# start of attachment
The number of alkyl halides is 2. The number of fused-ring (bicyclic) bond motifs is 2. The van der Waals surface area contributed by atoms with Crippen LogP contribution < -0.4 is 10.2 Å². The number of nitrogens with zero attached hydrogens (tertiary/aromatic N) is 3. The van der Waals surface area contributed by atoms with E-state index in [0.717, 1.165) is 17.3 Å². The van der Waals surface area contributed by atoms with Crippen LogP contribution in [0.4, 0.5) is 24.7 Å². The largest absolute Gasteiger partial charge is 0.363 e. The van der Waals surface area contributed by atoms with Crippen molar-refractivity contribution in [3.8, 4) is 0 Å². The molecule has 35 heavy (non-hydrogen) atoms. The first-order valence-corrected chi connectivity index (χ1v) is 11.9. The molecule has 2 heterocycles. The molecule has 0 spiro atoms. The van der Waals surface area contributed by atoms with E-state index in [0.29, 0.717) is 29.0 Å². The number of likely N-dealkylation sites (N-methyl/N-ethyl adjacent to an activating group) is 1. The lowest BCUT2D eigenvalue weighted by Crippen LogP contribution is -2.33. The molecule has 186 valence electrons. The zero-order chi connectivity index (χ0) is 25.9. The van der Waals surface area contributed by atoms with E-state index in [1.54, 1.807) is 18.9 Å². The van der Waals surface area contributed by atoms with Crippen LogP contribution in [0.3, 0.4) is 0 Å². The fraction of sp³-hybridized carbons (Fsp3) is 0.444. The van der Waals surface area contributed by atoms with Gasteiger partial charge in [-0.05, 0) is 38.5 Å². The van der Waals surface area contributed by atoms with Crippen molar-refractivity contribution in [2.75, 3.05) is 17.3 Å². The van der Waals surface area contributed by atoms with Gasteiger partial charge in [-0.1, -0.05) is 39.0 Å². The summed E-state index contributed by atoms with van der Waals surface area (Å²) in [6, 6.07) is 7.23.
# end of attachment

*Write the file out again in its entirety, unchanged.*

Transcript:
The number of alkyl halides is 2. The number of fused-ring (bicyclic) bond motifs is 2. The van der Waals surface area contributed by atoms with Crippen LogP contribution < -0.4 is 10.2 Å². The number of nitrogens with zero attached hydrogens (tertiary/aromatic N) is 3. The van der Waals surface area contributed by atoms with E-state index in [0.717, 1.165) is 17.3 Å². The van der Waals surface area contributed by atoms with Crippen LogP contribution in [0.4, 0.5) is 24.7 Å². The largest absolute Gasteiger partial charge is 0.363 e. The van der Waals surface area contributed by atoms with Crippen molar-refractivity contribution in [3.8, 4) is 0 Å². The molecule has 35 heavy (non-hydrogen) atoms. The first-order valence-corrected chi connectivity index (χ1v) is 11.9. The molecule has 2 heterocycles. The molecule has 0 spiro atoms. The van der Waals surface area contributed by atoms with E-state index in [0.29, 0.717) is 29.0 Å². The number of likely N-dealkylation sites (N-methyl/N-ethyl adjacent to an activating group) is 1. The lowest BCUT2D eigenvalue weighted by Crippen LogP contribution is -2.33. The molecule has 186 valence electrons. The zero-order chi connectivity index (χ0) is 25.9. The van der Waals surface area contributed by atoms with E-state index in [1.54, 1.807) is 18.9 Å². The van der Waals surface area contributed by atoms with Crippen LogP contribution in [0.3, 0.4) is 0 Å². The fraction of sp³-hybridized carbons (Fsp3) is 0.444. The van der Waals surface area contributed by atoms with Gasteiger partial charge in [-0.05, 0) is 38.5 Å². The van der Waals surface area contributed by atoms with Crippen molar-refractivity contribution in [2.75, 3.05) is 17.3 Å². The van der Waals surface area contributed by atoms with Gasteiger partial charge in [-0.1, -0.05) is 39.0 Å². The summed E-state index contributed by atoms with van der Waals surface area (Å²) in [6, 6.07) is 7.23.